The GLE Graphics Pipeline & Implementation Internals
This section is a weak attempt to document the workings of the internals
of the GLE library. The GLE pipeline is implemented in four stages:
converting the high-level shapes into a series of extrusions, breaking
down each extrusion into individual straight segments, converting each segment
into triangle strips, and applying a texture to the triangle strips.
The pipeline is implemented in the following source files:
- All of the high-level geometric shapes: spirals, surfaces of revolution,
etc. are defined here. Essentially,
all of the high-level shapes are really just utilities built on top
of the basic extrusion-drawing engine, described below.
In all cases, the basic extrusion can be thought of as a set of
straight segments, joined together with different join styles.
- ex_angle.c, ex_cut_round.c
- The workhorse routines for decomposing a polyline path into a set of
segments, and doing all the heavy math needed to compute the beginning
and end of each segment. The easiest way to visualize what these routines
do is to think of drawing a tube: a circle-ish thing extruded along a path.
The simpler half of the hard math is to find the local coordinate system
so that each tube segment lies along the local z-axis, where the extruded
shape (i.e. the circular-ish thing) is just a contour in the
x-y plane. The hard part of the math is to compute the endpoints so
that the joins mitre together nicely.
- Draws each 'segment' of a poly-tube, using the simplest, 'raw'
joinstyle. Basically, just takes a single segment, as computed
above, and draws it as a triangle strip.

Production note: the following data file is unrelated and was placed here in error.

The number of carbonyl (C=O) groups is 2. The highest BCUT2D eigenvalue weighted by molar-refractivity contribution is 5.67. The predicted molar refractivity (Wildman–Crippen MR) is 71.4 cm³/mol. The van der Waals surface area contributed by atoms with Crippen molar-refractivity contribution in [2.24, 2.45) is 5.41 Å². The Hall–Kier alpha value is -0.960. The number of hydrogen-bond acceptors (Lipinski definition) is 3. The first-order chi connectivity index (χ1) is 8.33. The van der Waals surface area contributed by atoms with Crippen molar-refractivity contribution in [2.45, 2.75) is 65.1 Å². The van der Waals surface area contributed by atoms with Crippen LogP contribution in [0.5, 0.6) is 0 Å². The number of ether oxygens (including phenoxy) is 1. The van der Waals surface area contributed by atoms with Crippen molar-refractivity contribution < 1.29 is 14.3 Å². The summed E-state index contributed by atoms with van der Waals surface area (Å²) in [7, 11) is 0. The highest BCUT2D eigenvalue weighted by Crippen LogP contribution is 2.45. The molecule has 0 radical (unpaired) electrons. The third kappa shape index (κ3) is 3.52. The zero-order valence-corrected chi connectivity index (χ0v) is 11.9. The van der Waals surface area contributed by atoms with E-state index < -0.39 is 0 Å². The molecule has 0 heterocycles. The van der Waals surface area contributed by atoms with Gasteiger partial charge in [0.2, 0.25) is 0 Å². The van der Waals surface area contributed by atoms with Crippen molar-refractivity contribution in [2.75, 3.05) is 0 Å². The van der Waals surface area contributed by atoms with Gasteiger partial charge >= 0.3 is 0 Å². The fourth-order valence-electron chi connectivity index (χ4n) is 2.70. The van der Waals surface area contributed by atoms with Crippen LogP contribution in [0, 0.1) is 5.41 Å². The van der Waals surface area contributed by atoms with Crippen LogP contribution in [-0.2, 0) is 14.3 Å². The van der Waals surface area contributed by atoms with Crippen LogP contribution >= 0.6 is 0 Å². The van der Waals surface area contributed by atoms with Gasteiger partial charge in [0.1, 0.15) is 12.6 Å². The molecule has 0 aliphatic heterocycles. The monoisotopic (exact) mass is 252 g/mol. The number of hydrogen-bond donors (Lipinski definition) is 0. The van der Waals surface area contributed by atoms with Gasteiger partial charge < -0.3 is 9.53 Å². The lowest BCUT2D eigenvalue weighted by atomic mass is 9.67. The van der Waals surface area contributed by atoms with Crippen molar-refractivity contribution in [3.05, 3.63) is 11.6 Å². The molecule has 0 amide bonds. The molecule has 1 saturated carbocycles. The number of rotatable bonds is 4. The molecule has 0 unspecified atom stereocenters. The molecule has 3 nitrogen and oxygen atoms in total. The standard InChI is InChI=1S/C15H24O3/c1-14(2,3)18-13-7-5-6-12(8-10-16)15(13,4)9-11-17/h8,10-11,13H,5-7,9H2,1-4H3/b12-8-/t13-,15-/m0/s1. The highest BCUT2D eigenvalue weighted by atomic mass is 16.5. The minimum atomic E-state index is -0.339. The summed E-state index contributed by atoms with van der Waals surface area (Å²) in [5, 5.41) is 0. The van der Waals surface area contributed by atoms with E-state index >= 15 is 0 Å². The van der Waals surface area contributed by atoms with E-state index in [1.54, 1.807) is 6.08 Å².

- As above, draws each segment as a triangle strip. Slightly generalized,
so that it is suitable for use with all join styles.
- Implements the texture mapping routines. In order to have a texture
map 'stick' to the surface of an object, we have to pin the corners
of the texture map to the corners of a triangle strip. This is a
relatively easy computation. It is done as the last stage: after
all of the triangle strips have been computed, and are being output.
Thus, this is the last stage of the pipeline.
- Defines the GLE graphics context aka graphics state. Anything
that might have been a global variable storing state in between
calls to GLE has been stuffed into the context structure. There
is only one global variable: the pointer to the context structure.
This should make it very easy to make GLE thread-safe: One needs
only to take this global var, and make it per-thread (e.g.
using pthread_setspecific()). No one has done so yet,
send me the patch if you do.
- Portability interface. In fact, GLE is not at all specific to OpenGL.
You can easily (and I really do mean easily) port this library to
any graphics subsystem that can draw a triangle mesh. Its not hard;
you merely have to create callback routines for the half-dozen
primitives. If you want to just capture the raw triangle strip
data that comes out of GLE, this is again the place to look.
(Although you will also want to study tube_gc.h and
texgen.c a bit to understand the bottom end of the pipeline.
The remainder of the files provide various adjunct utilities:
- Computes a 4x4 matrix that aligns a tube segment along the local
z-axis, and so that the contour x-y axes become the local-coordinate
- Macros used to compute intersecting 'cutting' planes and bisecting
planes given a set of points and vectors. These planes are used to
create the various joins between tubes.
- Macros to perform vector and matrix addition, multiplication, etc.
These are tuned for high performance, and are expressed as macros
(rather than inline functions) so that even 'stupid' compilers have
a good chance at performing good optimizations.
- Some OpenGL implementations can minimize Gouraud-shading artifacts
by using quad-meshes instead of triangle meshes. This is an obscure
feature. Look here if you need this.
- Draw rounded joinstyle end-caps.
Last updated: Linas Vepstas July 2001